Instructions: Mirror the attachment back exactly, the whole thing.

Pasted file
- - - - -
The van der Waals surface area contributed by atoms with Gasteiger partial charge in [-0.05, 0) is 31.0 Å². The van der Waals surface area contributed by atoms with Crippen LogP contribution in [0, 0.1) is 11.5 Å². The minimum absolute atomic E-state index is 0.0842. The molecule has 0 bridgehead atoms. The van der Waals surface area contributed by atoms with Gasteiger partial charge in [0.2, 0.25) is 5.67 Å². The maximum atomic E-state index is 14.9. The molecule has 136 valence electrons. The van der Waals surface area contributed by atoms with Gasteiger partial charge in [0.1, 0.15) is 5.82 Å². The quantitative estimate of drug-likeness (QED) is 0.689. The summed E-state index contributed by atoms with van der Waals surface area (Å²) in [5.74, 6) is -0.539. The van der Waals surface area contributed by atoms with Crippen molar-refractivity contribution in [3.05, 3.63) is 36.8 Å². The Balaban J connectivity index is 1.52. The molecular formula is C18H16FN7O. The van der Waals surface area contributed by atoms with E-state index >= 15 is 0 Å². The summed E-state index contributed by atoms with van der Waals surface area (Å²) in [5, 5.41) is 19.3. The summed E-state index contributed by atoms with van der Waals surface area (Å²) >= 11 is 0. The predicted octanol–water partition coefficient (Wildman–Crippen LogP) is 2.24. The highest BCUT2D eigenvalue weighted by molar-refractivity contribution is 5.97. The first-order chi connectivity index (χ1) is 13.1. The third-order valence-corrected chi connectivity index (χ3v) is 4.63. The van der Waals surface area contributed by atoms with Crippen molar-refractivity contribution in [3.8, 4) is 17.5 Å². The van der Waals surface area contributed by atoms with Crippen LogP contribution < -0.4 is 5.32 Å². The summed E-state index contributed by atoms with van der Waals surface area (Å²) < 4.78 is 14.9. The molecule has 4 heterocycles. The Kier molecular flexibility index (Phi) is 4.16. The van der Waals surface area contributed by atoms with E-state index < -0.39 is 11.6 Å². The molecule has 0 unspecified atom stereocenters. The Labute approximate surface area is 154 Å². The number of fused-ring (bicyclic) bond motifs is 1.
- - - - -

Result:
The van der Waals surface area contributed by atoms with Gasteiger partial charge in [-0.05, 0) is 31.0 Å². The van der Waals surface area contributed by atoms with Crippen LogP contribution in [0, 0.1) is 11.5 Å². The minimum absolute atomic E-state index is 0.0842. The molecule has 0 bridgehead atoms. The van der Waals surface area contributed by atoms with Gasteiger partial charge in [0.2, 0.25) is 5.67 Å². The maximum atomic E-state index is 14.9. The molecule has 136 valence electrons. The van der Waals surface area contributed by atoms with Gasteiger partial charge in [0.1, 0.15) is 5.82 Å². The quantitative estimate of drug-likeness (QED) is 0.689. The summed E-state index contributed by atoms with van der Waals surface area (Å²) in [5.74, 6) is -0.539. The van der Waals surface area contributed by atoms with Crippen molar-refractivity contribution in [3.05, 3.63) is 36.8 Å². The Balaban J connectivity index is 1.52. The molecular formula is C18H16FN7O. The van der Waals surface area contributed by atoms with E-state index >= 15 is 0 Å². The summed E-state index contributed by atoms with van der Waals surface area (Å²) in [5, 5.41) is 19.3. The summed E-state index contributed by atoms with van der Waals surface area (Å²) >= 11 is 0. The predicted octanol–water partition coefficient (Wildman–Crippen LogP) is 2.24. The highest BCUT2D eigenvalue weighted by molar-refractivity contribution is 5.97. The first-order chi connectivity index (χ1) is 13.1. The third-order valence-corrected chi connectivity index (χ3v) is 4.63. The van der Waals surface area contributed by atoms with Crippen molar-refractivity contribution in [3.8, 4) is 17.5 Å². The van der Waals surface area contributed by atoms with Crippen LogP contribution < -0.4 is 5.32 Å². The summed E-state index contributed by atoms with van der Waals surface area (Å²) < 4.78 is 14.9. The molecule has 4 heterocycles. The Kier molecular flexibility index (Phi) is 4.16. The van der Waals surface area contributed by atoms with E-state index < -0.39 is 11.6 Å². The molecule has 0 unspecified atom stereocenters. The Labute approximate surface area is 154 Å². The number of fused-ring (bicyclic) bond motifs is 1.